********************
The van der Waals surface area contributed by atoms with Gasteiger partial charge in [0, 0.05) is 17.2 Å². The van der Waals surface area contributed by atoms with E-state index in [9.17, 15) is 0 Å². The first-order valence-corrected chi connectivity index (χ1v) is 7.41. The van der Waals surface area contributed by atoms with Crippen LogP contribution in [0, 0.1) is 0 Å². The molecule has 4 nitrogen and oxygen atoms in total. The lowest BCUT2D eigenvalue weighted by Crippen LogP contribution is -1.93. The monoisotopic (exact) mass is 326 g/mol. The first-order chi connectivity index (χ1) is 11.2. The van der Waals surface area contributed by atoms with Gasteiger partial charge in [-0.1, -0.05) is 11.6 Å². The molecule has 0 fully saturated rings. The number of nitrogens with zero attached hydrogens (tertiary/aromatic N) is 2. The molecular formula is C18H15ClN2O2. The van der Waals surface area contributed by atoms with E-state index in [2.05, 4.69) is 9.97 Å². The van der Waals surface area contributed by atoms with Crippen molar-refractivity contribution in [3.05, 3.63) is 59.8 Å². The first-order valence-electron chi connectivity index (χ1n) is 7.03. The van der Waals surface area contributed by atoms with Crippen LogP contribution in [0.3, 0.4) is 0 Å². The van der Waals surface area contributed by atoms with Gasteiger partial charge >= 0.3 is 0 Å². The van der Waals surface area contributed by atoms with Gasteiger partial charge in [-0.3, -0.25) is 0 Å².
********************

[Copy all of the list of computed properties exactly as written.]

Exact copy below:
The van der Waals surface area contributed by atoms with Gasteiger partial charge in [0, 0.05) is 17.2 Å². The van der Waals surface area contributed by atoms with E-state index in [9.17, 15) is 0 Å². The first-order valence-corrected chi connectivity index (χ1v) is 7.41. The van der Waals surface area contributed by atoms with Crippen LogP contribution in [0, 0.1) is 0 Å². The molecule has 4 nitrogen and oxygen atoms in total. The lowest BCUT2D eigenvalue weighted by Crippen LogP contribution is -1.93. The monoisotopic (exact) mass is 326 g/mol. The first-order chi connectivity index (χ1) is 11.2. The van der Waals surface area contributed by atoms with Gasteiger partial charge in [-0.1, -0.05) is 11.6 Å². The molecule has 0 fully saturated rings. The number of nitrogens with zero attached hydrogens (tertiary/aromatic N) is 2. The molecular formula is C18H15ClN2O2. The van der Waals surface area contributed by atoms with E-state index in [2.05, 4.69) is 9.97 Å². The van der Waals surface area contributed by atoms with Crippen molar-refractivity contribution in [3.05, 3.63) is 59.8 Å². The first-order valence-electron chi connectivity index (χ1n) is 7.03. The van der Waals surface area contributed by atoms with Crippen LogP contribution in [0.3, 0.4) is 0 Å². The van der Waals surface area contributed by atoms with Gasteiger partial charge >= 0.3 is 0 Å². The van der Waals surface area contributed by atoms with Gasteiger partial charge in [-0.3, -0.25) is 0 Å².